In spite of the prevailing belief that rums are Caribbean almost by definition, it’s axiomatic that many other nations and regions produce them.  Over the years I’ve found that the most readily identifiable and distinctive (I don’t say “best”) products, products that have a flavour profile all their own, usually hail from some distant part of the world where climatic and soil conditions are far removed from the norm: consider, for example the Bundaberg, the Old Port, or even the Tanduay.  Now sure, flavourings are sometimes added to the mix with the heedlessness of Emeril chucking spices…but not always.  Sometimes it’s just the terroire.

Such a one is the Rhum Vieux Millésimé 1998 ten year old, made and bottled in Madagascar from locally grown cane and molasses, offered at 45% in a bottle that is rather amusingly wrapped in a banana leaf (or a reasonable facsimile thereof).  This is a rhum that won a gold medal at the International Wine and Spirits Competition in 2012, and is one lovely piece of work.

Take for starters, the initial nose: brown sugar, coffee and mocha, straight off, very smooth and inviting – 45% was a good strength for this rum.  I looked at the labelling again with some surprise – was this a spiced rum and they forgot to mention it?  Nope.  What you got was it. It was followed by vanilla, cloves, nutmeg and a soft background of bananas, all quite unaggressive and easygoing.  There was even some vague vegetal note there after a bit, almost imperceptible.

The palate broke little new ground, simply built on that excellent lead-in: more vanilla (not enough to make me suspicious about flavouring, yet I couldn’t dismiss the thought entirely), coffee, burnt sugar, nougat.  Fried sweet bananas (I loved those as a kid), nuts, peaches.  This rum was lovely, just lovely – soft and warm and exactly strong enough for what it was – a higher proof might have made it too spicy.  There was even, after a few minutes and a drop of water, leather and the sweet perfume of aromatic cigarillos.  Some ground walnuts rounded out the profile.  The finish was surprisingly short, yet still that warmth persisted, and closing notes of white pepper, smoke and those walnuts again.

These tasting notes sound utterly conventional, don’t they? Yet they’re not, not really – the balance of the vegetal notes and vanilla and nuts and sweetness of bananas popping in oil is not at all like the Caribbean rums with which many of us are familiar; I imagine some of this taste profile comes from the Pernod Ricard barrels shipped to Madagascar to age this rum the requisite ten years; but perhaps equal credit comes from the cane itself and the environment in which it is made.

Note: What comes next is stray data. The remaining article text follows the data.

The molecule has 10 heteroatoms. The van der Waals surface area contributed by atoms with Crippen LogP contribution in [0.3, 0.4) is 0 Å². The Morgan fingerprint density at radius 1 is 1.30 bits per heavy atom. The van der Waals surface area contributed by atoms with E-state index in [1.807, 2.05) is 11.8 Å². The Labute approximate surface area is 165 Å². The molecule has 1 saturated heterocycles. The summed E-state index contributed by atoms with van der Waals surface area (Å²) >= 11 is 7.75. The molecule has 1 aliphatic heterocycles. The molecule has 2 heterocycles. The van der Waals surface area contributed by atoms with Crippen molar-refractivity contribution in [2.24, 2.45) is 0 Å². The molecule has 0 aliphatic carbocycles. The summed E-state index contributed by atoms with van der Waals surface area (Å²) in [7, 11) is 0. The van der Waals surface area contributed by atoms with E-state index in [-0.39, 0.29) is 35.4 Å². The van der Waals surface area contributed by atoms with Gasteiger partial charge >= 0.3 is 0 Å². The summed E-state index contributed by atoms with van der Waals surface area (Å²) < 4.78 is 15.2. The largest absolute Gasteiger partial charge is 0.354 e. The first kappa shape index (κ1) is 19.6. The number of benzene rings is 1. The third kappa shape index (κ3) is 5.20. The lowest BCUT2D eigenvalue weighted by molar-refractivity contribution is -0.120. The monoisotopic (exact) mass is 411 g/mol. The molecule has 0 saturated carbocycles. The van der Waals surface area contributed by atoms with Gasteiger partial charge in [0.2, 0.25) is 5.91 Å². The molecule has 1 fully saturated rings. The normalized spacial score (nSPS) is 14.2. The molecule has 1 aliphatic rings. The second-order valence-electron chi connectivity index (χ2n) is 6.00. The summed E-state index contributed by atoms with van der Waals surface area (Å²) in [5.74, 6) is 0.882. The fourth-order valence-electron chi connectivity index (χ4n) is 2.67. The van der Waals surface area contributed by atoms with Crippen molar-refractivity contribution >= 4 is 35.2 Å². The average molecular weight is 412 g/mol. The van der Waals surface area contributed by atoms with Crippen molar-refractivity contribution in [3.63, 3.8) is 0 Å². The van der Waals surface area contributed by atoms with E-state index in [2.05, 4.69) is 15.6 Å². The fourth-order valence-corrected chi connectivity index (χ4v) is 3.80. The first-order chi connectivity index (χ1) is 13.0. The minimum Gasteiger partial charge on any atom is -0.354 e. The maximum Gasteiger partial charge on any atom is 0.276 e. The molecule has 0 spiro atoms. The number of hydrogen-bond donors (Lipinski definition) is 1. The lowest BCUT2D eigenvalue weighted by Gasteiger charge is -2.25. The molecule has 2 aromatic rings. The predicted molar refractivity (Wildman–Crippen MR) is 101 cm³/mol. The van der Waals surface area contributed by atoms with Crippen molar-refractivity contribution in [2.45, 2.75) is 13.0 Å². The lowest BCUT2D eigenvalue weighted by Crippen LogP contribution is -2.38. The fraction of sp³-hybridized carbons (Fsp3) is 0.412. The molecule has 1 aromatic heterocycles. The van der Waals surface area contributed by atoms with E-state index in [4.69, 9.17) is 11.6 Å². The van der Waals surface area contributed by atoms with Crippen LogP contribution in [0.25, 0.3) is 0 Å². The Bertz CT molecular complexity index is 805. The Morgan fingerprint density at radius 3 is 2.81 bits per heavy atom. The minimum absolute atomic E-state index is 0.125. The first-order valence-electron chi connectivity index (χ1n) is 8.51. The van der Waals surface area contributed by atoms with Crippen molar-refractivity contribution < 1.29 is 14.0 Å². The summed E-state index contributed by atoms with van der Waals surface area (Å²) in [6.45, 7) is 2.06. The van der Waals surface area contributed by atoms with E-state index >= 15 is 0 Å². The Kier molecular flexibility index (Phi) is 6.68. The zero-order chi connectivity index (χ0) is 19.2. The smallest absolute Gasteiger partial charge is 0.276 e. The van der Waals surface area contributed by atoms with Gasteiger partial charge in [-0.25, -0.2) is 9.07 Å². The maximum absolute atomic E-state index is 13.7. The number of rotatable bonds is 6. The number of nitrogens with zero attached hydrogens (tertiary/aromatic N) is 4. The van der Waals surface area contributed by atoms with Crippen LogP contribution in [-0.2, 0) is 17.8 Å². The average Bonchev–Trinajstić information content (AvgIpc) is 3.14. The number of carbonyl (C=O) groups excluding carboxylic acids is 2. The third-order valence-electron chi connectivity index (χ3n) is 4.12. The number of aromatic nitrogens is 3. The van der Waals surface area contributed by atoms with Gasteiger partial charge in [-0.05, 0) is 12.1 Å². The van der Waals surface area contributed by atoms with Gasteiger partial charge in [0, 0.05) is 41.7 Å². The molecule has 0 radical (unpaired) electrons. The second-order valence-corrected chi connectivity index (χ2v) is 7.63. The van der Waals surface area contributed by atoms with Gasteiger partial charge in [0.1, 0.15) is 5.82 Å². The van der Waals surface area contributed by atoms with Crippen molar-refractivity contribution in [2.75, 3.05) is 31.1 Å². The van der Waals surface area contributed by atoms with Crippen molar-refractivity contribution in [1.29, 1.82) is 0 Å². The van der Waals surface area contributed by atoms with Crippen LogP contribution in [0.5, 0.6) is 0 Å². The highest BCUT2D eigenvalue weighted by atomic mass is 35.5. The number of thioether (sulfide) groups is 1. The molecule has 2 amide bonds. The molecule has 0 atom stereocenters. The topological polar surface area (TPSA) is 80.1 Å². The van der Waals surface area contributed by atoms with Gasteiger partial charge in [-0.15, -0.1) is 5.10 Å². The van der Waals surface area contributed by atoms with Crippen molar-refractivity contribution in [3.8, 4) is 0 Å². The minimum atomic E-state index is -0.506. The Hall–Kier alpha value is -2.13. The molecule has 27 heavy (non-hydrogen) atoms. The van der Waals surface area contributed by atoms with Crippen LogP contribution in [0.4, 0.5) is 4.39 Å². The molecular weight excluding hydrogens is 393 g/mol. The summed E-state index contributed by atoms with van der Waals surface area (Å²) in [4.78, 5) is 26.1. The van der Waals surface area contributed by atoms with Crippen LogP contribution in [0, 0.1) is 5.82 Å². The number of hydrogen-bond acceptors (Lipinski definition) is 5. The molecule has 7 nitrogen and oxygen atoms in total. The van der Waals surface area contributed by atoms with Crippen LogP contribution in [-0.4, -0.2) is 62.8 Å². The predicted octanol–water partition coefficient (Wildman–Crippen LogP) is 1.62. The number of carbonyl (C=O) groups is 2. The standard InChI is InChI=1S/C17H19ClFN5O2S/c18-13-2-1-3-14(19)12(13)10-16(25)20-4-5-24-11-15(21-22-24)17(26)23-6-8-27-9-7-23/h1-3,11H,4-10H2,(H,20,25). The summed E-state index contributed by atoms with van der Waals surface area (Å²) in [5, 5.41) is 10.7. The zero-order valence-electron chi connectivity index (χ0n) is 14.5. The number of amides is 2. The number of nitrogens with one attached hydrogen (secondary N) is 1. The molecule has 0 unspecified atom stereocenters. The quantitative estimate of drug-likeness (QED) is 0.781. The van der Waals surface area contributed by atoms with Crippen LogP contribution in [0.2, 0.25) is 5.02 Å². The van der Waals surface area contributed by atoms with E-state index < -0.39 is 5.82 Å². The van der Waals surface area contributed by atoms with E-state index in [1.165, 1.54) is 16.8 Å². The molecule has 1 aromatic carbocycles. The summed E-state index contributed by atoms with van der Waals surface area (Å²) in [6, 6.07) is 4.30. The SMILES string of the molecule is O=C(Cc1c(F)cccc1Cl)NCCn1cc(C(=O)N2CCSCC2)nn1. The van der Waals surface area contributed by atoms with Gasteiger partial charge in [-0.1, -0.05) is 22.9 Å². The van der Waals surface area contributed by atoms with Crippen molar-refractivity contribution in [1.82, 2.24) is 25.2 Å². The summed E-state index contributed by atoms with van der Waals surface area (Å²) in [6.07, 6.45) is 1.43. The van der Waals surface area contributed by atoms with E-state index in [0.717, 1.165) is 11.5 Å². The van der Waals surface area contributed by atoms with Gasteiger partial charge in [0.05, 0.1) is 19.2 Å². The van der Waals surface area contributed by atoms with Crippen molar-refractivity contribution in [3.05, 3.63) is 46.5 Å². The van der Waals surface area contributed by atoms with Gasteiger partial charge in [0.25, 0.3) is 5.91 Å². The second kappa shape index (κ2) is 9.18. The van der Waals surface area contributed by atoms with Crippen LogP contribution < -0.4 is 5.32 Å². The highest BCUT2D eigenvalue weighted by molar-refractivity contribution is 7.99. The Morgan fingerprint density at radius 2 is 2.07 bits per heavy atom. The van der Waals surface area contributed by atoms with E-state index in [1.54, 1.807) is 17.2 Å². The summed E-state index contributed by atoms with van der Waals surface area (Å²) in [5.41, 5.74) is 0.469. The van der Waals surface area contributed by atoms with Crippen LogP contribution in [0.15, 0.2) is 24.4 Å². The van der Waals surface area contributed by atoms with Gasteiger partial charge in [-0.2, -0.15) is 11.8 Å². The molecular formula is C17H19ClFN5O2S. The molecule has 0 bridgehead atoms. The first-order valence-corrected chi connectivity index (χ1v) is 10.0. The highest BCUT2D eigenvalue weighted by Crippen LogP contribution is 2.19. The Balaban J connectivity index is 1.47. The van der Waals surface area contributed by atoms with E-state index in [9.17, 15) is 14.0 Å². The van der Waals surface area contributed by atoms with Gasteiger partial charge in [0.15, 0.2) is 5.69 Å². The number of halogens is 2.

Dzama rum is made by Vidzar, one of those local companies like Banks DIH in Guyana, or Clarke’s Court in Grenada, which have a rather larger visibility in their home country than they do abroad (this may change as they expand their markets). The company was formed in 1982 due to the efforts of Mr. Lucien Fohine, who noted that the small sugar factory on the tiny island of Nosy Be produced a distillate that had distinctive flavours which persisted into the final distilled products…mostly low level rum for local consumption, to that point. After some investigation, he concluded it came from the ylang-ylang plant (also known as the macassar oil plant, or the perfume tree) whose roots intermingled with that of the cane. (If this rum is an example of the flavour holdover, he may be on to something, though I’m ambivalent about the science behind that).

In an attempt to distill a decent rum to elevate the craft of his island, he formed a company Vidzar (a contraction of Vieux Rhum de Dzamandzar), located close to the sugar cane fields of Nosy Be, by a village called Dzamadzar. The company makes a range of rums for sale, including the Dzama Club, 3 YO and 6 YO, the Dzama XV 15 year old and Cuvée Noire (untried by me) and is starting to sell in the European market. This particular ten year old was aged in the aforementioned Pernod Ricard barrels and was distilled in 1998 but the date itself is just a marker, not a commemoration of anything special (the current ten year old on the company site is the 2000 Millésimé) – I’ll hazard a guess that it was a series of barrels set aside by the master blender as simply being of higher quality.

I’ve remarked before that one rum does not sink a brand, or define it – yet I have to be honest and say that a bad one tends to make me leery about approaching others in the range, while conversely, a good one makes me enthusiastic to do so – that’s human nature.  With this excellent rum hailing from a region I’ve not tried before, whose profile is remarkably distinctive and far from unpleasant, I’m pretty stoked to see what else Dzama has in the larder the next time I get a chance to buy one.  You could do worse than trying some yourself…and this one would be an excellent place to start.